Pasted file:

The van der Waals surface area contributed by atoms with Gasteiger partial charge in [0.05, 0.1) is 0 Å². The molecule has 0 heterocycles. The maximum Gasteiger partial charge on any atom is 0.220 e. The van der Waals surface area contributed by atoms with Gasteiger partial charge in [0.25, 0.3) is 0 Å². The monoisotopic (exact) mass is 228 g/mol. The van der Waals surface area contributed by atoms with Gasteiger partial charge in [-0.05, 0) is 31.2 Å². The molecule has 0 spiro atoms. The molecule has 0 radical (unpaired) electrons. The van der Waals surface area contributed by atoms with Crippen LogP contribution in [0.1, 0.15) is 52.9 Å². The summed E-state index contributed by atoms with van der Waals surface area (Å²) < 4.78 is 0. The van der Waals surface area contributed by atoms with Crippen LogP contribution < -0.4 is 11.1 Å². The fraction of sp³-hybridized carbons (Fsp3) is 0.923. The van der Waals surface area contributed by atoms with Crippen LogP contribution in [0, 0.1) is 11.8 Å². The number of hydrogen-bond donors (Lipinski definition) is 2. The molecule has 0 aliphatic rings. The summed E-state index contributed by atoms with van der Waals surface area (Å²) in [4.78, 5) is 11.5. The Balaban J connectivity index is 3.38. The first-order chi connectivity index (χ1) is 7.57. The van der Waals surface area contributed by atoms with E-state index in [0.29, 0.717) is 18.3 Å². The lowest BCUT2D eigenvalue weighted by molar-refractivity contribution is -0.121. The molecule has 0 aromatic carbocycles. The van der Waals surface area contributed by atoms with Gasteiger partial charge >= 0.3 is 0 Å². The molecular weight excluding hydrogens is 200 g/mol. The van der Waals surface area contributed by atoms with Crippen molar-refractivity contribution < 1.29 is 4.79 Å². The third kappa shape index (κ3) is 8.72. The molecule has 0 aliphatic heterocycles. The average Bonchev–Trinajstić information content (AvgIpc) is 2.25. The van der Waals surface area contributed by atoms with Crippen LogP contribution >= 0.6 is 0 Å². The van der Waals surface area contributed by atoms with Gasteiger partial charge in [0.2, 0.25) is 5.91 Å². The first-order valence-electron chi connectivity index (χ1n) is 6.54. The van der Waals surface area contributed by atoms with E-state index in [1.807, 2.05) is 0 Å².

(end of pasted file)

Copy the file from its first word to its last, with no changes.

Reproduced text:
The van der Waals surface area contributed by atoms with Gasteiger partial charge in [0.05, 0.1) is 0 Å². The molecule has 0 heterocycles. The maximum Gasteiger partial charge on any atom is 0.220 e. The van der Waals surface area contributed by atoms with Gasteiger partial charge in [0.25, 0.3) is 0 Å². The monoisotopic (exact) mass is 228 g/mol. The van der Waals surface area contributed by atoms with Gasteiger partial charge in [-0.05, 0) is 31.2 Å². The molecule has 0 spiro atoms. The molecule has 0 radical (unpaired) electrons. The van der Waals surface area contributed by atoms with Crippen LogP contribution in [0.1, 0.15) is 52.9 Å². The summed E-state index contributed by atoms with van der Waals surface area (Å²) < 4.78 is 0. The van der Waals surface area contributed by atoms with Crippen LogP contribution < -0.4 is 11.1 Å². The fraction of sp³-hybridized carbons (Fsp3) is 0.923. The van der Waals surface area contributed by atoms with Crippen LogP contribution in [0, 0.1) is 11.8 Å². The number of hydrogen-bond donors (Lipinski definition) is 2. The molecule has 0 aliphatic rings. The summed E-state index contributed by atoms with van der Waals surface area (Å²) in [4.78, 5) is 11.5. The Balaban J connectivity index is 3.38. The first-order chi connectivity index (χ1) is 7.57. The van der Waals surface area contributed by atoms with E-state index in [0.29, 0.717) is 18.3 Å². The lowest BCUT2D eigenvalue weighted by molar-refractivity contribution is -0.121. The molecule has 0 aromatic carbocycles. The van der Waals surface area contributed by atoms with Gasteiger partial charge >= 0.3 is 0 Å². The molecular weight excluding hydrogens is 200 g/mol. The van der Waals surface area contributed by atoms with Crippen molar-refractivity contribution < 1.29 is 4.79 Å². The third kappa shape index (κ3) is 8.72. The molecule has 0 aliphatic heterocycles. The average Bonchev–Trinajstić information content (AvgIpc) is 2.25. The van der Waals surface area contributed by atoms with Crippen LogP contribution >= 0.6 is 0 Å². The van der Waals surface area contributed by atoms with Gasteiger partial charge in [0.2, 0.25) is 5.91 Å². The first-order valence-electron chi connectivity index (χ1n) is 6.54. The van der Waals surface area contributed by atoms with E-state index in [1.807, 2.05) is 0 Å².